Defense attorneys plan to finish putting on their case Friday in a 2011 East Ridge slaying that was overturned by the Tennessee Criminal Court of Appeals.
Randall Reed needs to be imprisoned for life, prosecutors argue, because he wrapped Jane Stokes' head in cellophane, bound her wrists with zip ties, stole her debit card, and left the 71-year-old woman to die on the floor of her home.
But Reed, 50, took the stand Thursday and said he didn't do it.
Yes, he worked on Stokes' fence sometime in April or May of 2011. Yes, an ATM captured him using her debit card and authorities found Stokes' hair and makeup on his clothes. But Reed had an explanation: First, his drug dealer called on June 15, 2011, the morning Stokes was found, and said Reed could have some crack cocaine if he used a debit card to make a few withdrawals. Then, while they were riding around Chattanooga, the dealer transferred Stokes' DNA onto him when he brushed against Reed in the car.
"I get in his vehicle, he hands me the card. He says, 'Don't forget the receipt and everything,'" Reed testified Thursday in Hamilton County Criminal Court. "And then he reaches over and gives me the card and bumps into me and stuff."
To that end, his defense performed a demonstration earlier this week to show how easy it is to transfer DNA.
But prosecutors didn't buy that explanation and spent their cross examination claiming Reed had changed certain parts of his story.
Reed said a few parts of his story may have changed since he'd been on a three-day crack cocaine binge without much sleep when he first spoke to Gwen Cribbs, then a detective with the East Ridge Police Department. Otherwise, he testified to the following:
He and his ex-wife spent the night at a Chattanooga motel on June 14, 2011. His dealer, named Milo, stopped by the hotel and supplied him with drugs, Reed said.
The next morning, Milo called his room and told him about a debit card. If Reed used it to withdraw some cash, he could have crack cocaine in exchange.
"Were you concerned about it?" one of his defense attorneys, Donna Miller, asked.
"Not really, because it's just a misdemeanor," said Reed.
Reed said he later met Milo to withdraw money from a few banks across town. Shortly thereafter, however, local media outlets circulated photos from ATM cameras that showed Reed withdrawing money from Stokes' account within hours of her death. Reed turned himself in shortly after that but told Cribbs that Milo gave him the card.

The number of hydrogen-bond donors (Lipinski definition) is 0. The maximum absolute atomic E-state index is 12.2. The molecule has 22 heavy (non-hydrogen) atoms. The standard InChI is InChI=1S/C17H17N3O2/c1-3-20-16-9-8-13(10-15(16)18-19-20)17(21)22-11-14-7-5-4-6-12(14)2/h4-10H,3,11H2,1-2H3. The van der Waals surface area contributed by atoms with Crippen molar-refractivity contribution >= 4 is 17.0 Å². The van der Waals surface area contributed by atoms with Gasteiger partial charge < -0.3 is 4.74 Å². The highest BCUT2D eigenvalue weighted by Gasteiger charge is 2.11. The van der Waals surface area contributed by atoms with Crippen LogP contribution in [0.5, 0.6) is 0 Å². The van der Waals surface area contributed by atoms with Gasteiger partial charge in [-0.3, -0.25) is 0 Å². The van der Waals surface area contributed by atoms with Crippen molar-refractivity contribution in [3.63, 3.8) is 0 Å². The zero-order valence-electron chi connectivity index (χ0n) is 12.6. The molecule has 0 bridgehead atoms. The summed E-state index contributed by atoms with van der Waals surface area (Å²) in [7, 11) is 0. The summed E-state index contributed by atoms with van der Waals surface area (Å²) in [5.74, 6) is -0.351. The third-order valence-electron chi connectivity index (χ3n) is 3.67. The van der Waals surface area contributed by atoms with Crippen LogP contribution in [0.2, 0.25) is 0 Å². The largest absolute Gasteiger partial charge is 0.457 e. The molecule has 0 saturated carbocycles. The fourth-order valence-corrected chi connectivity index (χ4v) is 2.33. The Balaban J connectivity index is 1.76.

Cribbs testified Thursday that she ran the name "Milo" through a series of criminal databases and found a man named Milo Geiger who matched the description Reed gave. But it took two years to track Geiger down, Cribbs said. When she finally did, he denied knowing Reed or Stokes.
Defense attorney Fisher Wise questioned why she didn't compare Geiger's DNA to a hand print found on Stokes' front door frame. He said Reed tried to help by giving Cribbs a phone number for "Milo" and offering to do a fake buy with a wire. He also said Reed only knew his dealer as "Milo," and that "Milo" had a different phone number than Milo Geiger.
But Cribbs countered that drug dealers often change their phone numbers. She said she also examined phone records between Reed and Geiger's number that showed Reed calling him numerous times.
"The phone records show he called multiple times to Milo," she said. "Milo never made a phone call to Mr. Reed. And it's multiple. It's like 40 calls within a couple of hours. There's no contact. There were hang-ups or 30 seconds of a phone call between 6:52 a.m. to 10:30 a.m. where he tried to make contact with this drug dealer."
After a trial in 2013, Reed was convicted of murder and sentenced to life in prison. But his case was overturned last year because of an improper mention of polygraphs in court. His trial continues Friday at 8 a.m. before Judge Tom Greenholtz.
Contact staff writer Zack Peterson at firstname.lastname@example.org or 423-757-6347. Follow him on Twitter @zackpeterson918.